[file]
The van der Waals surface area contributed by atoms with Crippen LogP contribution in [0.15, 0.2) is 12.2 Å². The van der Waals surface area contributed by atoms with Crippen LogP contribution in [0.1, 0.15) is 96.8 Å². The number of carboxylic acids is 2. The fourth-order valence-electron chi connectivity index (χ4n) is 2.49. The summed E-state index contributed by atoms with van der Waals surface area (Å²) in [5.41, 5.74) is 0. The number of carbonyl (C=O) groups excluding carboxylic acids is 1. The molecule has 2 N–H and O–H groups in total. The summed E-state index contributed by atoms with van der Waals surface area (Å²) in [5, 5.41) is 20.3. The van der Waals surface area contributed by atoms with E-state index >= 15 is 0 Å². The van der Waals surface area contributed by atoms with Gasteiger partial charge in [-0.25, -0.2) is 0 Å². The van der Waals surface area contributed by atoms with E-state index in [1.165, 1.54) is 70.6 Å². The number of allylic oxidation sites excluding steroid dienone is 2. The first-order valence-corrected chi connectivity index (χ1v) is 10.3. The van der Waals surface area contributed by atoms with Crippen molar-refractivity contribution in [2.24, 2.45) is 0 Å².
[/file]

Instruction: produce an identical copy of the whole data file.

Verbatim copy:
The van der Waals surface area contributed by atoms with Crippen LogP contribution in [0.15, 0.2) is 12.2 Å². The van der Waals surface area contributed by atoms with Crippen LogP contribution in [0.1, 0.15) is 96.8 Å². The number of carboxylic acids is 2. The fourth-order valence-electron chi connectivity index (χ4n) is 2.49. The summed E-state index contributed by atoms with van der Waals surface area (Å²) in [5.41, 5.74) is 0. The number of carbonyl (C=O) groups excluding carboxylic acids is 1. The molecule has 2 N–H and O–H groups in total. The summed E-state index contributed by atoms with van der Waals surface area (Å²) in [5, 5.41) is 20.3. The van der Waals surface area contributed by atoms with E-state index >= 15 is 0 Å². The van der Waals surface area contributed by atoms with Gasteiger partial charge in [-0.25, -0.2) is 0 Å². The van der Waals surface area contributed by atoms with E-state index in [1.165, 1.54) is 70.6 Å². The number of allylic oxidation sites excluding steroid dienone is 2. The first-order valence-corrected chi connectivity index (χ1v) is 10.3. The van der Waals surface area contributed by atoms with Crippen molar-refractivity contribution in [2.24, 2.45) is 0 Å².